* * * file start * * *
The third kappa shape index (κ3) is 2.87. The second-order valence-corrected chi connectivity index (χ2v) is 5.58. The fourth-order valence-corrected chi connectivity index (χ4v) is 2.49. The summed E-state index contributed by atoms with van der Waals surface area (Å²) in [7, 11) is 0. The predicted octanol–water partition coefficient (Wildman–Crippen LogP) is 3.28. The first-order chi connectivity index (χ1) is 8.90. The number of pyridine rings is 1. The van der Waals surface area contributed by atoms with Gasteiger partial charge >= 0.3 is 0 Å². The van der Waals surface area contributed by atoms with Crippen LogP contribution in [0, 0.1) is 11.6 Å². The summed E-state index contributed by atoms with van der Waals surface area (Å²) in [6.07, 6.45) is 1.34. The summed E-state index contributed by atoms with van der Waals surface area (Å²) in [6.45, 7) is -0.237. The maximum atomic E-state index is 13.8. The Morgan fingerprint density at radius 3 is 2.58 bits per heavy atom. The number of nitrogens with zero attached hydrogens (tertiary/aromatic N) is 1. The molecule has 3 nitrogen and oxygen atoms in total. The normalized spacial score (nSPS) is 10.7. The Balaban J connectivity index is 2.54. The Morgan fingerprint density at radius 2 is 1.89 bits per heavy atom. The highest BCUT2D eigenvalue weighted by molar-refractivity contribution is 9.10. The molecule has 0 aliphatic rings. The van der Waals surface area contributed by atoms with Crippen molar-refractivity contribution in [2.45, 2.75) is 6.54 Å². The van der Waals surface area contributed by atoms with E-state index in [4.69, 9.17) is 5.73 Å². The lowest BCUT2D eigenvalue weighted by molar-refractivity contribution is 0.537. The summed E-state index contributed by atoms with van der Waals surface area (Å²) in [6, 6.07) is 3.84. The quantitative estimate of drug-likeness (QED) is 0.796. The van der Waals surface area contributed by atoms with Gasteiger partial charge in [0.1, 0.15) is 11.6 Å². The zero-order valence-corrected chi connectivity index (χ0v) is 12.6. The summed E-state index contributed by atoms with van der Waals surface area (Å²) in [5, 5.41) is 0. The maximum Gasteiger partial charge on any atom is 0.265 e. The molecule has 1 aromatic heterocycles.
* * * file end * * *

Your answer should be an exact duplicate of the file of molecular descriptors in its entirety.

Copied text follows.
The third kappa shape index (κ3) is 2.87. The second-order valence-corrected chi connectivity index (χ2v) is 5.58. The fourth-order valence-corrected chi connectivity index (χ4v) is 2.49. The summed E-state index contributed by atoms with van der Waals surface area (Å²) in [7, 11) is 0. The predicted octanol–water partition coefficient (Wildman–Crippen LogP) is 3.28. The first-order chi connectivity index (χ1) is 8.90. The number of pyridine rings is 1. The van der Waals surface area contributed by atoms with Gasteiger partial charge >= 0.3 is 0 Å². The van der Waals surface area contributed by atoms with Crippen LogP contribution in [0, 0.1) is 11.6 Å². The summed E-state index contributed by atoms with van der Waals surface area (Å²) in [6.07, 6.45) is 1.34. The summed E-state index contributed by atoms with van der Waals surface area (Å²) in [6.45, 7) is -0.237. The maximum atomic E-state index is 13.8. The Morgan fingerprint density at radius 3 is 2.58 bits per heavy atom. The number of nitrogens with zero attached hydrogens (tertiary/aromatic N) is 1. The molecule has 3 nitrogen and oxygen atoms in total. The normalized spacial score (nSPS) is 10.7. The Balaban J connectivity index is 2.54. The Morgan fingerprint density at radius 2 is 1.89 bits per heavy atom. The highest BCUT2D eigenvalue weighted by molar-refractivity contribution is 9.10. The molecule has 0 aliphatic rings. The van der Waals surface area contributed by atoms with Crippen molar-refractivity contribution in [2.45, 2.75) is 6.54 Å². The van der Waals surface area contributed by atoms with E-state index in [4.69, 9.17) is 5.73 Å². The lowest BCUT2D eigenvalue weighted by molar-refractivity contribution is 0.537. The summed E-state index contributed by atoms with van der Waals surface area (Å²) in [6, 6.07) is 3.84. The quantitative estimate of drug-likeness (QED) is 0.796. The van der Waals surface area contributed by atoms with Gasteiger partial charge in [0.1, 0.15) is 11.6 Å². The zero-order valence-corrected chi connectivity index (χ0v) is 12.6. The summed E-state index contributed by atoms with van der Waals surface area (Å²) in [5, 5.41) is 0. The maximum Gasteiger partial charge on any atom is 0.265 e. The molecule has 1 aromatic heterocycles.